Thursday, December 8, 2011

Power Real Polynomial to approximate functions: The Gradient Method

In the real world rarely a problem can be solved using just a single algorithm, more often a solution is a chain of algorithms where the output of the former is the input for the follower.
But you know that quite often machine learning algorithms return functions almost always extremely complex, and they don’t fit directly in the next step of your strategy.
In these conditions, it is really helpful the trick of the function approximation, that is, we reduce the complexity of our original model using a new easier model.
The big advantage of the function approximation is that you can impose the form of new model to describe your data.

One of the most common “model” used is the polynomial approximation (also know with the term linearization).
As you can imagine the polynomial approximation takes vantage of the linear combination of monomial and it makes easier analytical approaches.

First approach: Polynomial fitting (power-real) gradient descent
To apply this approach your simplified model must be differentiable!
I don’t want spend time explaining how to implement it because it is so standard and common that it is available everywhere on internet.

In my toolbox there is always a notebook with the gradient descent implementation: it is so general purpose that I couldn’t leave without it!!

Let me show a quick demonstration of it on two different cases:
In the first one I found an approximation of Sin[x] (…In a real scenario I would be really happy to have a “complex” model following a Sin function).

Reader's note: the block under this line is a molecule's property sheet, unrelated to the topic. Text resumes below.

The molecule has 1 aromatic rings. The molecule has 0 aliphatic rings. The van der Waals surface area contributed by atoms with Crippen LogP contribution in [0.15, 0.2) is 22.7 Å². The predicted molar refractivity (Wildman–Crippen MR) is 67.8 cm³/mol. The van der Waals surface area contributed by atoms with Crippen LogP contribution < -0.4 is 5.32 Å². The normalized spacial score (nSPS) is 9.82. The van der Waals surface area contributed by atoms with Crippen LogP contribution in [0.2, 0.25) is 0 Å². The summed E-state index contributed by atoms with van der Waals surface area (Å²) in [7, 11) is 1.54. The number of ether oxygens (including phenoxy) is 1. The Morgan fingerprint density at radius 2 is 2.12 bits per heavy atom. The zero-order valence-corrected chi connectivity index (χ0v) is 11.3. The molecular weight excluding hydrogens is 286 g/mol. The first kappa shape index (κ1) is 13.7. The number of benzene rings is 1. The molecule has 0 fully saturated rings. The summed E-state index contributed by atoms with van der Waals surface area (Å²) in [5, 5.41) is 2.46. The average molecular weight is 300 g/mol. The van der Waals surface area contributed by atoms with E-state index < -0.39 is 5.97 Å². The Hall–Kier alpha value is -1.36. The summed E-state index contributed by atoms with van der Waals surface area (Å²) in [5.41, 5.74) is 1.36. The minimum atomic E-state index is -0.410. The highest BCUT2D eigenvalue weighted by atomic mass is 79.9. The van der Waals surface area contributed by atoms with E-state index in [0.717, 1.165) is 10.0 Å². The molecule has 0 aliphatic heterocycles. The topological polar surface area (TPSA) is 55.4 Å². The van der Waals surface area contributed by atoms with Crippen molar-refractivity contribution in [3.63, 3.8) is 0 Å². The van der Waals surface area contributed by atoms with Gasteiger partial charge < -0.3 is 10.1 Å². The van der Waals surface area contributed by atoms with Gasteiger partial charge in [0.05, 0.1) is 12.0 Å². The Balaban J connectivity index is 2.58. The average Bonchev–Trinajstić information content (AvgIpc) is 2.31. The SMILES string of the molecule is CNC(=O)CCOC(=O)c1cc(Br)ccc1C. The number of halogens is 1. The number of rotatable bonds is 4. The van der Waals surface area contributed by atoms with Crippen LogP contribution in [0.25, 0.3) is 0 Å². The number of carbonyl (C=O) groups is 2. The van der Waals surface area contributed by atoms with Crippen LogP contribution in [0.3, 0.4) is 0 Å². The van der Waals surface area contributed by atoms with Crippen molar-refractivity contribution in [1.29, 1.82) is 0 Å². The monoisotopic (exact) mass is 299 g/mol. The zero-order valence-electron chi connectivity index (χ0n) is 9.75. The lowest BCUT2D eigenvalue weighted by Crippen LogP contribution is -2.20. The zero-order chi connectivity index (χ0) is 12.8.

Polynomial approximation for Sin(x): A good approximation obtained after 30.000 iterations.
(In red the original function, in orange the approximation)
In the following case I choose a much complex function: 


And the results for this example is:
Polynomial approximation: here the convergence required six monomials and 70.000 iterations.
The final results has obtained via "fine-tuning" and it took 5000 iterations.
(In red the original function, in orange the approximation)
In both example the convergence has been measured like the square error respect the target function.


Considerations:

  • If you increase the number of the monomials, you are increasing the risk to fall in a local minimum.
  •  You should start with very small values of eta learning (I usually use two different eta learning: the first one for the coefficients and the second one for the exponents).
  • To speed up the convergence you should increase incrementally the value of eta learning.
  • To refine the learning it could be useful  "Fine tuning"  presenting samples with asymmetric distribution to focus the learning on the tricky regions.

Of course this strategy requires a bit of experience to be used and good dose of patient!
Be aware that the approximation as just local effects: if you move far away the training region, the error increase dramatically.

In the next session I show how to increase the accuracy of this technique mixing the gradient descent with simulated annealing.
Stay tuned.

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